On any given day, there are about 120 patients at Moccasin Bend Mental Health Institute.
Some stay only a few days; others remain for months. Most probably just want to get better and get out.
In February, some members of the staff at Moccasin Bend started a game with the patients called Winged Messengers.
The idea was to create sets of wings with poster paper and paint. Each set would then be captioned with an inspirational message -- such as "Dream" or "Help One Another" or "You Are Important" -- and then sent out into the world.
It seemed like a good way to let the patients mentally move beyond their environment without actually leaving.
The patients worked on the art project in shifts of about a dozen in the institute's arts and crafts room.
Later, these pieces of "free art" were taken to public places around Chattanooga and placed in conspicuous spots: the Market Street Bridge, on a chair on Main Street, in a booth at Chattanooga Market. Other sets of wings went to Signal Mountain, Lookout Mountain and North Chattanooga.
The hope was that random people would find the wings inspirational and take them along on their travels.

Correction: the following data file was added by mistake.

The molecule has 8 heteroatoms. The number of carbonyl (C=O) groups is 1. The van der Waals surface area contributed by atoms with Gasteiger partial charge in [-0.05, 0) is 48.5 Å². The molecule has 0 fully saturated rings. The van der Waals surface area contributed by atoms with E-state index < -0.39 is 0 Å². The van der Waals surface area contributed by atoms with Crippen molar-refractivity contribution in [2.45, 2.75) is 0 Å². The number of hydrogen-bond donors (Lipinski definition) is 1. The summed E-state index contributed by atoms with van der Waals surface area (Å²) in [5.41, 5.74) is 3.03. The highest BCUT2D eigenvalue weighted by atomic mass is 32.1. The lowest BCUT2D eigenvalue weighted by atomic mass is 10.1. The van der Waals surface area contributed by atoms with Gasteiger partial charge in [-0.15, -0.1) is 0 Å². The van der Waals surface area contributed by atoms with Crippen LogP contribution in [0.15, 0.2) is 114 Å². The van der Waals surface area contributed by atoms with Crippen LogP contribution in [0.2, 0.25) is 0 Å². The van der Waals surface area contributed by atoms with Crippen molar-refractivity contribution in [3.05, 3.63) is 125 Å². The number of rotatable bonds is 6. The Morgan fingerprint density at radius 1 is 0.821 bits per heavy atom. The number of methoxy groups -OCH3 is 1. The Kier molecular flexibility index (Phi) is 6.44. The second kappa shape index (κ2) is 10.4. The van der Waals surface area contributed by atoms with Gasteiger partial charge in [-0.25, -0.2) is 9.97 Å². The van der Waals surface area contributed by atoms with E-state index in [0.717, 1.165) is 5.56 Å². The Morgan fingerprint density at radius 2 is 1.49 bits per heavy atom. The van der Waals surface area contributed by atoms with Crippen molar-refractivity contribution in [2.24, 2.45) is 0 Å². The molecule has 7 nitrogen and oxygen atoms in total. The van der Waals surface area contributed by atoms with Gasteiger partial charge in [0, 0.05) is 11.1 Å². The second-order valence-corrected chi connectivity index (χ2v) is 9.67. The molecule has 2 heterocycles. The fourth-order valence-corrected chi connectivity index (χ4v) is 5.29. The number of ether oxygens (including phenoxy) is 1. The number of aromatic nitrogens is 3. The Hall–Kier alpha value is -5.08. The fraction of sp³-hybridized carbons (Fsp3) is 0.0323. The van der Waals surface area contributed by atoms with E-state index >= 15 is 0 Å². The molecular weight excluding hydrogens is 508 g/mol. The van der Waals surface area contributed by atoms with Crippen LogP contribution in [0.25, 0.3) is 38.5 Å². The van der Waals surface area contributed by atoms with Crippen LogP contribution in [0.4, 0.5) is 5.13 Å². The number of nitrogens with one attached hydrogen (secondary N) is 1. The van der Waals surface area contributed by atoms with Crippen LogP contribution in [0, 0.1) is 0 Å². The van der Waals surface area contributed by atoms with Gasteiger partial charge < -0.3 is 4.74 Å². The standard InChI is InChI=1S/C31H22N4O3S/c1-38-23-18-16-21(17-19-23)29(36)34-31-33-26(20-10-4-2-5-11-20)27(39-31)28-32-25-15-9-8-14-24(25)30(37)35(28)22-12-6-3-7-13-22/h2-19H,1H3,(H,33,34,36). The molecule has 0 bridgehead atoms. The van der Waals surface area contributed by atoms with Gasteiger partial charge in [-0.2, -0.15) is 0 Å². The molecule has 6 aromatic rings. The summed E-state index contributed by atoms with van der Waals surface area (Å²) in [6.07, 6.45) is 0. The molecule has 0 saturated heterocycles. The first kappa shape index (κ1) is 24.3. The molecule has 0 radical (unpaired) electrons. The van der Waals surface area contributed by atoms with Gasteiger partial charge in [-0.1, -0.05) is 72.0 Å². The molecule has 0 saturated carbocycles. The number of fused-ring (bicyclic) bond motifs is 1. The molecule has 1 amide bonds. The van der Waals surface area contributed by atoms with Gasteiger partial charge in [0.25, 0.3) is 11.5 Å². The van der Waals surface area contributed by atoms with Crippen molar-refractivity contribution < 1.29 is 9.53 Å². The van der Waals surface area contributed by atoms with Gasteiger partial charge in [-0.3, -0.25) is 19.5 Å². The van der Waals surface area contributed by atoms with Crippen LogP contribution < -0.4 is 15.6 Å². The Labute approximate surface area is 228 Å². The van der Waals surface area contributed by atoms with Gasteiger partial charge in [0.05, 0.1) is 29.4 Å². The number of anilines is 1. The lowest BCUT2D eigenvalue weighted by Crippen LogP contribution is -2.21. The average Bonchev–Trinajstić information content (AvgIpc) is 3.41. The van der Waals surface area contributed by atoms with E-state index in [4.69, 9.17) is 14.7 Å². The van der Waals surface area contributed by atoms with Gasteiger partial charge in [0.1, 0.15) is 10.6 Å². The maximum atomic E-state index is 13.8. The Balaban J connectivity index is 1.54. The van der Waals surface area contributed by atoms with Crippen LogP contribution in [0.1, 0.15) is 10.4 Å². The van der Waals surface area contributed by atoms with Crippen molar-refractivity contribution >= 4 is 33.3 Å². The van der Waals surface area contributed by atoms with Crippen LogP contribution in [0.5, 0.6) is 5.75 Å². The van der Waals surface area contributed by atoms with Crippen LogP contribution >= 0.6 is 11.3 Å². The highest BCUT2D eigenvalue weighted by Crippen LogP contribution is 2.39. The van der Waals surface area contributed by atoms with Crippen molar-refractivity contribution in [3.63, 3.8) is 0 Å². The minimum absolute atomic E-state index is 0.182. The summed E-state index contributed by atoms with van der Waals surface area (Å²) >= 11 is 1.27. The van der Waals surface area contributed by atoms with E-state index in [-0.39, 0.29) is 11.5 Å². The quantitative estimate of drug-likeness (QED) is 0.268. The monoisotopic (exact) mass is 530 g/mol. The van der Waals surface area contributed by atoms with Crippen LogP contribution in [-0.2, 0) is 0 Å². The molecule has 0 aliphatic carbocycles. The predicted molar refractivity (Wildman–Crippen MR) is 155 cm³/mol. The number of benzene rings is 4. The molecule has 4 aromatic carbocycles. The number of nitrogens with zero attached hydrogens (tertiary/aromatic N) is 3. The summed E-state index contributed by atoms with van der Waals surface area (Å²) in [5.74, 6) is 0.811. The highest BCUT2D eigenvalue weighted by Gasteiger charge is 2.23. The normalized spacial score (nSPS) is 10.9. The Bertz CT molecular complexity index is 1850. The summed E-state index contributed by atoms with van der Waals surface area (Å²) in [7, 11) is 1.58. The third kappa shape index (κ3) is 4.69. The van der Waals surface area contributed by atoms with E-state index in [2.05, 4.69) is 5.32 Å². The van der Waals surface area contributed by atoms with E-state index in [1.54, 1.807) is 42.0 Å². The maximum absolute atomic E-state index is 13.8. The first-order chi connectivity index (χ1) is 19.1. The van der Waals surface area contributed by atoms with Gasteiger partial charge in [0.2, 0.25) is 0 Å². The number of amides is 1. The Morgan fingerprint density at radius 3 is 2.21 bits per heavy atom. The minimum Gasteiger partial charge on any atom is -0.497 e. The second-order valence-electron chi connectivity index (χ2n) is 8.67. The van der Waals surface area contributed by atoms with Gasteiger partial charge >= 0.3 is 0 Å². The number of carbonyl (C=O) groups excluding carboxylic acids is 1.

Think Flat Stanley meets Hallmark.
On each set of wings was a little scroll of white paper explaining that Winged Messengers is a student arts project. The scrolls also contained an email address so people could send back notes and photographs. However, nowhere on the note did it mention that the wings were from a state mental-health facility.
So far, 42 sets of wings have taken flight and been reported in locations around the world.
One set of wings was picked up on Main Street here and eventually made its way to Australia.
Another set was taken on a cross-country trip to San Diego, where it found its way into a school classroom. The children there wrote letters to German pen pals encouraging them to start a Winged Messengers project in Europe, and they did.
"Who'd have thought that a simple act of kindness and a few words of encouragement would migrate as far as they have," said Catherine Norrell, a Moccasin Bend counselor associate who helped start the project.
"Every year we try to do a community project," she said. "They [the patients] feel like they have taken a whole lot from the community, and they want to give back.
Some patients have spent time on the street and know what a great gift it can be to get one simple word of encouragement, Norrell said.
Others find the art project therapeutic.
"They find a part of themselves that they never knew they had," Norrell said.
Sometimes a mighty wind starts with a mere whisper of hope.
Contact Mark Kennedy at email@example.com or 423-757-6645. Follow him on Twitter @TFPCOLUMNIST. Subscribe to his Facebook updates at www.facebook.com/mkennedy